The number of suicide attacks in Iraq has reached a record high, with more than 67 insurgents blowing themselves up in the month of April alone.
New figures revealed by diplomatic and Iraqi security sources yesterday show that of the 135 car bombings that month, which took hundreds of lives and inflicted thousands of injuries, more than half were suicide missions. The number of car bombings has doubled since March.
The level of suicide attacks has raised fears that American and Iraqi forces are losing the battle to prevent foreign fighters, prepared to die for the cause of defeating the US occupation, entering the country.
Most suicide bombers are believed to come from outside Iraq, intelligence sources say, although they operate with local support.
A western diplomat said that, for the first time since the fall of Saddam Hussein, suicide bombers now account for most of the car bomb attacks that are causing destruction on a daily basis. "There is an apparent free flow of suicide bombers into Iraq," he said.
A senior Iraqi official added: "Unless we can stop that flood, people will be afraid to gather in public together or lead normal lives without fear."
The warnings followed another series of blasts across the country yesterday that killed at least 71 people and wounded more than 100.
Since the new government led by prime minister Ibrahim al-Jaafari was announced on April 28, nearly 400 people have been killed and up to 1,000 wounded in a wave of insurgent attacks.
The bombers have targeted civilians as well as Iraq's nascent security structures and the US-led forces. The security official said in addition to the increase in car bombers there had been a rise in the number of "walk-in" suicide attacks.
He said the US military and Iraqi authorities were increasingly alarmed at the cooperation between foreign militants in Iraq and "the domestic insurgents". This could turn "the homegrown resistance into a breeding ground for a major jihadi movement".
A US military spokesman in Iraq said the general insurgency was averaging 70 attacks a day this month, up from 30 to 40 in February and March.
Yesterday the bloodshed continued. There were five suicide bombings - one each in the central Iraqi towns of Hawija and Tikrit, and three in Baghdad. The heaviest casualties occurred in Hawija at a police and army recruitment center. Witnesses said a man with explosives strapped to his body slipped through a security cordon and blew himself up in a line of 150 people. Iraqi police said at least 30 people had been killed and 35 injured.
"I was standing near the center and all of a sudden it turned into a scene of dead bodies and pools of blood," said Khalaf Abbas, a police sergeant. "Windows were blown out in nearby houses, leaving the street covered with glass."
In Tikrit, about 80 miles north of Baghdad, at least 33 people were killed and 80 wounded when a suicide car bomb exploded in a market near a police station. Police said the station had been the intended target but the bomber swerved into a crowd at the market because he was unable to breach the security barriers.
"What I saw was a tragedy," said Ibrahim Mohammed, a migrant worker. "Some people had their heads torn off by the explosion, some were burned, some were ripped to pieces."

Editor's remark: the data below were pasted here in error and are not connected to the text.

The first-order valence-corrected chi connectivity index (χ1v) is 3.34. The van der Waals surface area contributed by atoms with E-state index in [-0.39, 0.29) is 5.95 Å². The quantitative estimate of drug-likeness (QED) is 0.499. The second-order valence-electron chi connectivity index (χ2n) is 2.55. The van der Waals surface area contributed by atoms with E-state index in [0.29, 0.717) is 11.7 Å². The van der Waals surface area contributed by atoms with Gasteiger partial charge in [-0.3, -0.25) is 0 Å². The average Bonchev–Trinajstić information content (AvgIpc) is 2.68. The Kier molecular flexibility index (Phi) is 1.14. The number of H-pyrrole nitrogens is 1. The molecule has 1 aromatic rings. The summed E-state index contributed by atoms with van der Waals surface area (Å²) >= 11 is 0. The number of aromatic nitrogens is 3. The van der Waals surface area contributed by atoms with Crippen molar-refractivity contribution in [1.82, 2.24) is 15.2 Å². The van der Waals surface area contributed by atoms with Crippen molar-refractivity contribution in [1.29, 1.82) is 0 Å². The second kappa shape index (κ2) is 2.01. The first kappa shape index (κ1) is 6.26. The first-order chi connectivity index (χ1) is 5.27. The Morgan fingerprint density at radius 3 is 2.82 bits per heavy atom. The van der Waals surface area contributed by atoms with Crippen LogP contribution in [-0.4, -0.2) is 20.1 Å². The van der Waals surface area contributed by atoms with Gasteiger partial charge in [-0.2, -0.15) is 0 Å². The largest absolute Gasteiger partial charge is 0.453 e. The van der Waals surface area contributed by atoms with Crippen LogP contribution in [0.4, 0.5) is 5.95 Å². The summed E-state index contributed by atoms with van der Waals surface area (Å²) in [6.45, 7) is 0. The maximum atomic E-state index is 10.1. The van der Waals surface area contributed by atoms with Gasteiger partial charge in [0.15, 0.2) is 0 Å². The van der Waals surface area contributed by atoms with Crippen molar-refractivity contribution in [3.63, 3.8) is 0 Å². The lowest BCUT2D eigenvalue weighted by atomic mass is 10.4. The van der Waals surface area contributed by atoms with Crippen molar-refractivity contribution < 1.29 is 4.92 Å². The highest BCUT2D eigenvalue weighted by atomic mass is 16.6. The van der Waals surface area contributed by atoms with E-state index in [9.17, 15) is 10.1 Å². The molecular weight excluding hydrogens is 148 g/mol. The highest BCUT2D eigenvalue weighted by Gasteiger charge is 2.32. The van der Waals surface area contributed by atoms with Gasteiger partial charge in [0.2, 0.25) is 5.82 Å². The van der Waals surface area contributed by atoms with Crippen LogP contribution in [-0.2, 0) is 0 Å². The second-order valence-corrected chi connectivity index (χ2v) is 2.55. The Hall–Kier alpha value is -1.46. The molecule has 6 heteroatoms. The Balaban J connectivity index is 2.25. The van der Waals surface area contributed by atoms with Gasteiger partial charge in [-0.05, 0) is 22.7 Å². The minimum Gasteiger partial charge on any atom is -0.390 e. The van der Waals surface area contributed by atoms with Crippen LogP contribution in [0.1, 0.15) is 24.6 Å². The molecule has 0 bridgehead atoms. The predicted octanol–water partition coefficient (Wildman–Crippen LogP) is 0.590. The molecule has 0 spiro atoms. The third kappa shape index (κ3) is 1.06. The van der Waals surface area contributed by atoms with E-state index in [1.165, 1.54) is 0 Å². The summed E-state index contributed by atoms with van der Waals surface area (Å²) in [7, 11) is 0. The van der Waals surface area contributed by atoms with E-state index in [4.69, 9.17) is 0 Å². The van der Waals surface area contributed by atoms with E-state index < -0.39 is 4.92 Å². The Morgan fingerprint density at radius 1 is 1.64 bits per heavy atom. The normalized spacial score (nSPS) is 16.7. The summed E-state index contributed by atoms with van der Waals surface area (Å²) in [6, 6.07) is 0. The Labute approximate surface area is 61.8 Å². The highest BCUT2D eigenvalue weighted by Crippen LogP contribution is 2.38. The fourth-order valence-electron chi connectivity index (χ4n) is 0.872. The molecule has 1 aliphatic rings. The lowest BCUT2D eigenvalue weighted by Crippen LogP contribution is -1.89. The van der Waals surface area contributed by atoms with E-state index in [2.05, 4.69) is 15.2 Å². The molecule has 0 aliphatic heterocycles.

The militant group Ansar al-Sunn later claimed responsibility for the bombing.
Three car bombs targeting a police station and patrols exploded in Baghdad, killing at least four people and wounding 14, police said.
Iraq's new interior minister, Bayan Baqir Jabr, claimed the government had a grip on the security situation, saying committees of police and military officials had been formed to implement a plan to protect Iraqi cities. He gave no details.
US forces continued with a large-scale offensive in the western desert near the Syrian border, aiming to disrupt militant supply lines into Iraq.
Operation Matador was launched after intelligence suggested followers of Abu Musab al-Zarqawi had fled there from the restive towns of Falluja and Ramadi, which have also been the targets of a US-led onslaught.
The escalation in violence has not prompted a rethink in London or Washington over an early withdrawal of troops.
The British government acknowledges the violence has become heavier recently, blaming a three-month political vacuum as Iraqi politicians argued over the formation of a transitional government, completed this week, and an improvement in the efficiency of the insurgents.
Officials, who are in daily contact with Washington, are adamant that British troops will not be withdrawn until Iraqi security forces are in a position to begin a takeover.
The US, Britain and other coalition forces are mandated by the UN to remain in Iraq only until the completion of the political process in December when elections are scheduled to take place, but admit that the lack of readiness among Iraqi forces means they will remain longer.
Kim Howells, the new Foreign Office minister of state responsible for the Middle East, yesterday described the attacks as "horrendous".
He said: "These and other recent tragic incidents are the desperate acts of those seeking to destabilize the successful democratic political process reflected in the recently elected transitional government. They will not win."
In the US, the Senate voted unanimously for $76bn (£40.6bn) to fund this year's military operations in Iraq, as President Bush had requested. The vote also increased payments to families of soldiers killed in combat from $12,000 to $100,000.
© Copyright Guardian Newspapers Limited 2005